u_b=protect off 1:0-1;era 1:0-1;cp.b 8A100000 BC400000 $(filesize)
loadfs=tftp 8A100000 root.cramfs
u_fs=era bc540000 bc83ffff;cp.b 8A100000 BC540000 $(filesize)
test_tftp=tftp 8A100000 root.cramfs;run test_tftp
Gotta love that MAC address... :-/
So, the camera is running again. I just can't connect it to the public internet. It's a shame as it isn't bad for a cheap controllable camera. Okay, the picture quality isn't so great, but the IR illumination is pretty impressive and the movement has been reliable. It's just yet another in a long list of devices I have come across that is functional/adequate hardware let down by abysmal horrible firmware.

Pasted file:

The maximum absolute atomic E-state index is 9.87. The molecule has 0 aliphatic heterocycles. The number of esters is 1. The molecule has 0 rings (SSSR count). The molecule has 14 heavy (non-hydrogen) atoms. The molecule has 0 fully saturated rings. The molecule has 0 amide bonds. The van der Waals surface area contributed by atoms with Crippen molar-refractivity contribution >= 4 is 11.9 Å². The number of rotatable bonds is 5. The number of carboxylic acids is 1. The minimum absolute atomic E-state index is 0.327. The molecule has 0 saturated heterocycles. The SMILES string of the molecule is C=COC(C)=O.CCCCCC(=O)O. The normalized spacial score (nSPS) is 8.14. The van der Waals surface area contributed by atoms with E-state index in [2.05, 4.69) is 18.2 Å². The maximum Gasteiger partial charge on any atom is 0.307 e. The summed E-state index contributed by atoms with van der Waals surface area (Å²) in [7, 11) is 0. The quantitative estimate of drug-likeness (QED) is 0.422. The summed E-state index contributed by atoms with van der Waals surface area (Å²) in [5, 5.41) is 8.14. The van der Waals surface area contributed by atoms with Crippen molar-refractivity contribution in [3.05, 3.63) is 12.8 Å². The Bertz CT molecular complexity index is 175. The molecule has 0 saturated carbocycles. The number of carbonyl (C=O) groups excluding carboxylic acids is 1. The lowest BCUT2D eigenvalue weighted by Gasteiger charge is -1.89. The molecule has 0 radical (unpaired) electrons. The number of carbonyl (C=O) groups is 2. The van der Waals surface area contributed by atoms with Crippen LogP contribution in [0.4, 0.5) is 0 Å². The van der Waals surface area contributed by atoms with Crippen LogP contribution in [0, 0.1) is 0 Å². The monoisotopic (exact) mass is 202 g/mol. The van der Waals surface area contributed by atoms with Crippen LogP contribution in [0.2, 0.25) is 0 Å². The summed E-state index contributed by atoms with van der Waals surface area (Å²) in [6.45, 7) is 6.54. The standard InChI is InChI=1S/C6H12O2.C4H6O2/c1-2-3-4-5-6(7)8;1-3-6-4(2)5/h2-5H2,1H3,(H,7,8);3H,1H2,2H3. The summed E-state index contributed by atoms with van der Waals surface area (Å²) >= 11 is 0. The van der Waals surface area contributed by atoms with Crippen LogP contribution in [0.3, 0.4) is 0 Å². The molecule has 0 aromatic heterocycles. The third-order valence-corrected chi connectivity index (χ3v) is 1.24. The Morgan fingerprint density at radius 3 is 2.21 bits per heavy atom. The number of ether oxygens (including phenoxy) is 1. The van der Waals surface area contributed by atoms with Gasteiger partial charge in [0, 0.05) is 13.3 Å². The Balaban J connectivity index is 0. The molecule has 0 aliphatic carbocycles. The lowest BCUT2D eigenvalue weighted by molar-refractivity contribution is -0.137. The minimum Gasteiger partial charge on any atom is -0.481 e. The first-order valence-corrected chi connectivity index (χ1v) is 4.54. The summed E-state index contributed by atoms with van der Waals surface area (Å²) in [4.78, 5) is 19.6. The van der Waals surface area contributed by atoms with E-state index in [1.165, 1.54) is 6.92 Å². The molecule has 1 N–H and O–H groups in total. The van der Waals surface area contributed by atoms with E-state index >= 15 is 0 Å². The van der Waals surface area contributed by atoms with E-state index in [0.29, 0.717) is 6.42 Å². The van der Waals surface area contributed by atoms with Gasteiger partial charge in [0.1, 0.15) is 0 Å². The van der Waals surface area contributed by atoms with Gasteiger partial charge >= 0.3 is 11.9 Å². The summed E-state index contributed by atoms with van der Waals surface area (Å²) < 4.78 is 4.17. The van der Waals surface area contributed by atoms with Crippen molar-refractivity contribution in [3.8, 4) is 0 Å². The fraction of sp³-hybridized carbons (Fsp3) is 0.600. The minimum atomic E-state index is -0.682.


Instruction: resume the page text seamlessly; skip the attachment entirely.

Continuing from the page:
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|William Bentley, 26th June 2017, 21:32|
I think it's a little unfair to say Brexit is just a minor annoyance. The way Donald Tusk phrases it, it's close to a tragedy for them, and I think his hopes of the UK staying in the EU aren't misplaced.
Obviously, we've probably already left, but out of desire to maintain a good working relationship with the UK, I think it's really not too optimistic to hope the EU shows the UK some mercy here.
|Rick, 28th June 2017, 22:48|
It is very upsetting to see one of the main EU countries choose to walk away, and it will be an incredible mess to sort out how to go forward from now - especially seeing as Theresa May seems to think that the UK should be entitled to an open customs union that's basically the EU minus the immigration and payments. Oh, look, a flying unicorn!